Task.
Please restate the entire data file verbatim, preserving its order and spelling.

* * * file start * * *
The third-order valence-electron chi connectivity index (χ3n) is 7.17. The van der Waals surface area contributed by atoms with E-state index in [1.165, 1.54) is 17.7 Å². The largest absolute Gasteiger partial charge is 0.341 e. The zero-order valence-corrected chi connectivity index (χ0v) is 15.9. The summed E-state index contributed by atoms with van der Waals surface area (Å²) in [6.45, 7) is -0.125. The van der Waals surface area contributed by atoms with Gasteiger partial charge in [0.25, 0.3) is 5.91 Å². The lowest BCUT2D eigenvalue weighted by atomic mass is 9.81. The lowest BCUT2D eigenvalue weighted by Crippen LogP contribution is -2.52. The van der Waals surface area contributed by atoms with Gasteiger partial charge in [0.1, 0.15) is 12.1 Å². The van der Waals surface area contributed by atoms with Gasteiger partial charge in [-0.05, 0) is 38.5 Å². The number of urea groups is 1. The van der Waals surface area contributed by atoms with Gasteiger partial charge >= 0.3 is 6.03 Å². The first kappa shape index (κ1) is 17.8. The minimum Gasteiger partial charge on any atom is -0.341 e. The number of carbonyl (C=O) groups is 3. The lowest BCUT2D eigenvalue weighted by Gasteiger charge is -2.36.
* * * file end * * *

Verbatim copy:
The third-order valence-electron chi connectivity index (χ3n) is 7.17. The van der Waals surface area contributed by atoms with E-state index in [1.165, 1.54) is 17.7 Å². The largest absolute Gasteiger partial charge is 0.341 e. The zero-order valence-corrected chi connectivity index (χ0v) is 15.9. The summed E-state index contributed by atoms with van der Waals surface area (Å²) in [6.45, 7) is -0.125. The van der Waals surface area contributed by atoms with Gasteiger partial charge in [0.25, 0.3) is 5.91 Å². The lowest BCUT2D eigenvalue weighted by atomic mass is 9.81. The lowest BCUT2D eigenvalue weighted by Crippen LogP contribution is -2.52. The van der Waals surface area contributed by atoms with Gasteiger partial charge in [0.1, 0.15) is 12.1 Å². The van der Waals surface area contributed by atoms with Gasteiger partial charge in [-0.05, 0) is 38.5 Å². The number of urea groups is 1. The van der Waals surface area contributed by atoms with Gasteiger partial charge >= 0.3 is 6.03 Å². The first kappa shape index (κ1) is 17.8. The minimum Gasteiger partial charge on any atom is -0.341 e. The number of carbonyl (C=O) groups is 3. The lowest BCUT2D eigenvalue weighted by Gasteiger charge is -2.36.